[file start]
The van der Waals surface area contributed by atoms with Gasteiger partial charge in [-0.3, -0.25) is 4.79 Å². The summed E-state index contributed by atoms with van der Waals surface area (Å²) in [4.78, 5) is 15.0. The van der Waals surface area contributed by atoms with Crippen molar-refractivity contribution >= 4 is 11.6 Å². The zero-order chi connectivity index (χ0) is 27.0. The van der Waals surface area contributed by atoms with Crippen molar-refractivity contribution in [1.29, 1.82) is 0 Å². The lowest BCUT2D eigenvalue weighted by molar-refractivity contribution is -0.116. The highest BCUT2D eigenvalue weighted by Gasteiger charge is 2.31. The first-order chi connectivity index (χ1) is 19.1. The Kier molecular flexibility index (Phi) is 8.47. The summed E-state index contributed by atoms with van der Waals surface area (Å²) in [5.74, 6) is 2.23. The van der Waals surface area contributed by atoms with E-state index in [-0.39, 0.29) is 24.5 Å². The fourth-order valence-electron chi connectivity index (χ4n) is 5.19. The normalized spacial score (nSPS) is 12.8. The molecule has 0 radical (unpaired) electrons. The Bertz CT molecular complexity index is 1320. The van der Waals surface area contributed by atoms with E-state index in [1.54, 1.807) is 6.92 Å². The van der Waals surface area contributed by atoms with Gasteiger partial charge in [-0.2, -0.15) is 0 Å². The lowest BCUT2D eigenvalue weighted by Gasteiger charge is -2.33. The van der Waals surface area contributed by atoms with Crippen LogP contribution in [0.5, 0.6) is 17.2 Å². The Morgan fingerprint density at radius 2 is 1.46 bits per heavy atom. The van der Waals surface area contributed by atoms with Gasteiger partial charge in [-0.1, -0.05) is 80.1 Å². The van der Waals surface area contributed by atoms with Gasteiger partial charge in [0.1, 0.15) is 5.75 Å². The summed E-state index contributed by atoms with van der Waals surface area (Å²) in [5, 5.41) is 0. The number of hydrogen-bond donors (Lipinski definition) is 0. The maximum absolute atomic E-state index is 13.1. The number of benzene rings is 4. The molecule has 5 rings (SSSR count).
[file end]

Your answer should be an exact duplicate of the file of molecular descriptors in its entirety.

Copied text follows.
The van der Waals surface area contributed by atoms with Gasteiger partial charge in [-0.3, -0.25) is 4.79 Å². The summed E-state index contributed by atoms with van der Waals surface area (Å²) in [4.78, 5) is 15.0. The van der Waals surface area contributed by atoms with Crippen molar-refractivity contribution >= 4 is 11.6 Å². The zero-order chi connectivity index (χ0) is 27.0. The van der Waals surface area contributed by atoms with Crippen molar-refractivity contribution in [1.29, 1.82) is 0 Å². The lowest BCUT2D eigenvalue weighted by molar-refractivity contribution is -0.116. The highest BCUT2D eigenvalue weighted by Gasteiger charge is 2.31. The first-order chi connectivity index (χ1) is 19.1. The Kier molecular flexibility index (Phi) is 8.47. The summed E-state index contributed by atoms with van der Waals surface area (Å²) in [5.74, 6) is 2.23. The van der Waals surface area contributed by atoms with E-state index in [-0.39, 0.29) is 24.5 Å². The fourth-order valence-electron chi connectivity index (χ4n) is 5.19. The normalized spacial score (nSPS) is 12.8. The molecule has 0 radical (unpaired) electrons. The Bertz CT molecular complexity index is 1320. The van der Waals surface area contributed by atoms with E-state index in [1.54, 1.807) is 6.92 Å². The van der Waals surface area contributed by atoms with Gasteiger partial charge in [-0.2, -0.15) is 0 Å². The lowest BCUT2D eigenvalue weighted by Gasteiger charge is -2.33. The van der Waals surface area contributed by atoms with Crippen LogP contribution in [0.5, 0.6) is 17.2 Å². The Morgan fingerprint density at radius 2 is 1.46 bits per heavy atom. The van der Waals surface area contributed by atoms with Gasteiger partial charge in [-0.1, -0.05) is 80.1 Å². The van der Waals surface area contributed by atoms with Gasteiger partial charge in [0.1, 0.15) is 5.75 Å². The summed E-state index contributed by atoms with van der Waals surface area (Å²) in [5, 5.41) is 0. The number of hydrogen-bond donors (Lipinski definition) is 0. The maximum absolute atomic E-state index is 13.1. The number of benzene rings is 4. The molecule has 5 rings (SSSR count).